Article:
Category Archives: Daily Top Ten

Topley’s Top Ten – September 19, 2019

1.Oil’s Economic Impact Waning.

Barrons

Is the market too complacent about the risk of higher oil prices?

After all, rising prices can limit consumers’ ability to spend on everything other than gasoline, natural gas, and heating fuel. All those products become more expensive as oil prices rise. That can be bad for the economy.

Rising oil prices can also increase headline inflation numbers. And higher inflation makes it harder for the Federal Reserve to cut interest rates to keep the economy chugging ahead. That also sounds bad.

Still, crude’s impact on the economy is far less than it used to be.

Why Oil Prices Don’t Matter for Stocks Anymore-By Al Root

https://www.barrons.com/articles/oil-prices-economic-impact-stocks-dow-jones-industrial-average-saudi-attack-51568744953?mod=hp_BRIEFLIST_1&mod=article_inline

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Topley’s Top Ten – September 16, 2019

1.Long-Term Treasury ETF (TLT) Has 2nd Biggest Weekly Drop Ever

Outside of equities, we saw a massive move higher in Treasury yields this week and a massive drop in Treasury bond prices.  For the 20+ year Treasury ETF (TLT), this week’s 6.34% drop was its second worst week on record since it began trading back in 2002.

Below is a look at TLT’s historical weekly percentage change, and we also show how TLT has performed in the weeks and months following one-week drops of more than 5% like we saw this week.  As shown in the table, TLT has normally continued lower for a while following big down weeks.  Start a two-week free trial to one of our three membership levels to receive Bespoke’s most actionable ideas.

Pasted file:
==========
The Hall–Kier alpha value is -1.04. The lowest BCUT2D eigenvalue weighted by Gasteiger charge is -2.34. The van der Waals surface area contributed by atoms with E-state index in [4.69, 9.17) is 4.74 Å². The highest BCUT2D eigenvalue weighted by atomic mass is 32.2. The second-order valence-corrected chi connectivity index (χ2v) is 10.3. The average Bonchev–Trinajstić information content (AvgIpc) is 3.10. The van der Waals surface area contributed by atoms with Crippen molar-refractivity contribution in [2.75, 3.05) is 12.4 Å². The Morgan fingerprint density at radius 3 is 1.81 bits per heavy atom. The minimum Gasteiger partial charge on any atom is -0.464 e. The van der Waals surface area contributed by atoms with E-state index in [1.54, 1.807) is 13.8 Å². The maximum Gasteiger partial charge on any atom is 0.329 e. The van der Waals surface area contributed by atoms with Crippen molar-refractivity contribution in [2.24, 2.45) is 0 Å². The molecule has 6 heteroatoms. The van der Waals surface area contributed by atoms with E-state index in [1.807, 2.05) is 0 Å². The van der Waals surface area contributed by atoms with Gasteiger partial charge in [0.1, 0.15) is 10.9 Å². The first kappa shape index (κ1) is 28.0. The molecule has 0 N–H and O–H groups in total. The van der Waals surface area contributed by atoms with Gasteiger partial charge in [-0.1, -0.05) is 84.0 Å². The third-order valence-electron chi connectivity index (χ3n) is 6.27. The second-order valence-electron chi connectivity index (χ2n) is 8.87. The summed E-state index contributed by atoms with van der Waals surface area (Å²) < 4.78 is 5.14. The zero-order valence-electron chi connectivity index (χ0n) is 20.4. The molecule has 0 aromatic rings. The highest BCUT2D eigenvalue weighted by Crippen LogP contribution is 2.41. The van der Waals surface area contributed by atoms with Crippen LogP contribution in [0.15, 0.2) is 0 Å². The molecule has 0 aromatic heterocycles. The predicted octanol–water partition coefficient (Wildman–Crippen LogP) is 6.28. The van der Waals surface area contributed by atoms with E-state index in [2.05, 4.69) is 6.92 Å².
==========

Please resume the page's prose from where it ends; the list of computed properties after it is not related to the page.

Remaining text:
https://www.bespokepremium.com/interactive/posts/think-big-blog/long-term-treasury-etf-tlt-has-2nd-biggest-weekly-drop-ever

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Topley’s Top Ten – September 12, 2019

1.Real Yields (inflation adjusted) Go Negative.

Prior forays into negative territory during this cycle (in 2011, 2012, 2013, and 2016) have accompanied signs of slowing, but have also reflected the broader interest rate environment. Slower global growth, increasingly accommodative central banks, and some flight to safety due to trade uncertainty have all conspired to push rates lower.

The expected inflation rate implied by 10-year TIPS sits at about 1.5%, low historically but still higher than the cycle low and well above the near 0% hit in the heart of the last recession. Slower growth has minimized inflationary pressure, but over the last three months we have seen a modest pickup in inflation and wages.

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